Portable Photoelectrocatalytic Reactor for Water Disinfection


Although most UV water treatment systems use mercury lamps, UV-light-emitting diode (LED) designs are gaining popularity as a safer alternative, particularly for smaller portable devices. There are several available UV devices on the market, including a water bottle with a cap-mounted 365-nm UV-LED light for sterilization. However, this and other UV-based processes benefit only from photon (light) sterilization (photolysis), with potentially inconsistent efficacy due to varying lamp power, UV dose, reaction time, and proximity of the UV light to microorganisms.

Invention Description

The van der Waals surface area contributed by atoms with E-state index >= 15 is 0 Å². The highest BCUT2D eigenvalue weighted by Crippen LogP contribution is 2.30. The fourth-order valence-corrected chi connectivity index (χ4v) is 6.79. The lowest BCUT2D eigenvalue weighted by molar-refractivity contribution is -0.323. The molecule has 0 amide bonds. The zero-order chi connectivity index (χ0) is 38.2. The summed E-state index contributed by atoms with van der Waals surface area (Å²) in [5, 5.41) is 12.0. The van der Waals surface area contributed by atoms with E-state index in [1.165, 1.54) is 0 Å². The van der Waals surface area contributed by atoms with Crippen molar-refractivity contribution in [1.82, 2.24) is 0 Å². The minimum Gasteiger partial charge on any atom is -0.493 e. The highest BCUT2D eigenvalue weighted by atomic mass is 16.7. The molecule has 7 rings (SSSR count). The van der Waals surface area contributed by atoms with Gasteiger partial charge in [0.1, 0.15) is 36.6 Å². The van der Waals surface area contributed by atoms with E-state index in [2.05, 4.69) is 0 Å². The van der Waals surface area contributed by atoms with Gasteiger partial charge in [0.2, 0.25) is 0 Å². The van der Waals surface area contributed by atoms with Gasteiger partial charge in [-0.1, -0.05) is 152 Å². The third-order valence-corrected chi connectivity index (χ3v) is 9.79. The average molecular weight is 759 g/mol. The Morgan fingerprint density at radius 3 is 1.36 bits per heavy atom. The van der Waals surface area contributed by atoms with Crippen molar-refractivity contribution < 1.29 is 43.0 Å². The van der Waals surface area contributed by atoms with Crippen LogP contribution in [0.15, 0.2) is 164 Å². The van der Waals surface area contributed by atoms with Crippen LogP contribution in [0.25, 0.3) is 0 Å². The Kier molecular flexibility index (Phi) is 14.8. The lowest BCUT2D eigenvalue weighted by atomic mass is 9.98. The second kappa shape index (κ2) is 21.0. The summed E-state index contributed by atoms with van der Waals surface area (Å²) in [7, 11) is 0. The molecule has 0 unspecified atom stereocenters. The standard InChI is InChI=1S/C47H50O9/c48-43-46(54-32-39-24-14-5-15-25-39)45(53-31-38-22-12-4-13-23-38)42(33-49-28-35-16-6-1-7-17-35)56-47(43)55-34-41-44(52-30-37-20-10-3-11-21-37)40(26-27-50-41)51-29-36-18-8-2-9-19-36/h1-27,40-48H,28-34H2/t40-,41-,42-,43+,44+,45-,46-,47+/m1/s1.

Researchers at Arizona State University have developed a compact photoelectrocatalytic reactor with semiconductor-coated walls (e.g., TiO2 nanotubes) that, upon exposure to UV-LED light, can disinfect water with in-situ generated oxidants (i.e., ●OH). The design is well suited for portable operation, completely chemical-free with a small rechargeable (optional) battery. This flexible reactor can be designed for a larger unit as a point-of-use (POU) household water treatment system. Disinfection of poor-quality water (e.g., groundwater, lake, rivers) can also be explored with this device to reduce microbial-related risks. Among the unique features of this chemical-free system are portability, ease of operation, and low energy requirements for successful operation.


The proposed device provides electrophotocatalytic disinfection of bacteria in less than 15 s of treatment, providing safe drinking water.

Laboratory Homepage of Professor Paul Westerhoff

Laboratory Homepage of Professor Francois Perreault

Faculty Profile of Professor Sergio Garcia-Segura

Faculty Profile of Professor Shahnawaz Sinha